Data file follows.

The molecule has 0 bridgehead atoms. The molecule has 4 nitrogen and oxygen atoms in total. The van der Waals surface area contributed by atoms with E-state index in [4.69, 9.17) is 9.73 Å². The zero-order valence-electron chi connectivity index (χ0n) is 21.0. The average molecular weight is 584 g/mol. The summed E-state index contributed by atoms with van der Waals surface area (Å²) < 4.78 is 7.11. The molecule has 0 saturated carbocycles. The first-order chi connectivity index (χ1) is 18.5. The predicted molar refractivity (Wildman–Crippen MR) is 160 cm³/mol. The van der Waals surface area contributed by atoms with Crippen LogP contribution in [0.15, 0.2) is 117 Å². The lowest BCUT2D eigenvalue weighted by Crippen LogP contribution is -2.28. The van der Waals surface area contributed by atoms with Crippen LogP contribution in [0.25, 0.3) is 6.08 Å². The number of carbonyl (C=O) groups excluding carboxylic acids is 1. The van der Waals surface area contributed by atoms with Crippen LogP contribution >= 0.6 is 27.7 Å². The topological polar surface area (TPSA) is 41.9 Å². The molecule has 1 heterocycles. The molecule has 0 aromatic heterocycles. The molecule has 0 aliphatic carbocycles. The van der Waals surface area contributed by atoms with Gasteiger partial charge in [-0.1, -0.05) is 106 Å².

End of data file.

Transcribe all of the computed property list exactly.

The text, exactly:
The molecule has 0 bridgehead atoms. The molecule has 4 nitrogen and oxygen atoms in total. The van der Waals surface area contributed by atoms with E-state index in [4.69, 9.17) is 9.73 Å². The zero-order valence-electron chi connectivity index (χ0n) is 21.0. The average molecular weight is 584 g/mol. The summed E-state index contributed by atoms with van der Waals surface area (Å²) < 4.78 is 7.11. The molecule has 0 saturated carbocycles. The first-order chi connectivity index (χ1) is 18.5. The predicted molar refractivity (Wildman–Crippen MR) is 160 cm³/mol. The van der Waals surface area contributed by atoms with Crippen LogP contribution in [0.15, 0.2) is 117 Å². The lowest BCUT2D eigenvalue weighted by Crippen LogP contribution is -2.28. The van der Waals surface area contributed by atoms with Crippen LogP contribution in [0.25, 0.3) is 6.08 Å². The number of carbonyl (C=O) groups excluding carboxylic acids is 1. The van der Waals surface area contributed by atoms with Crippen LogP contribution >= 0.6 is 27.7 Å². The topological polar surface area (TPSA) is 41.9 Å². The molecule has 1 heterocycles. The molecule has 0 aromatic heterocycles. The molecule has 0 aliphatic carbocycles. The van der Waals surface area contributed by atoms with Gasteiger partial charge in [-0.1, -0.05) is 106 Å².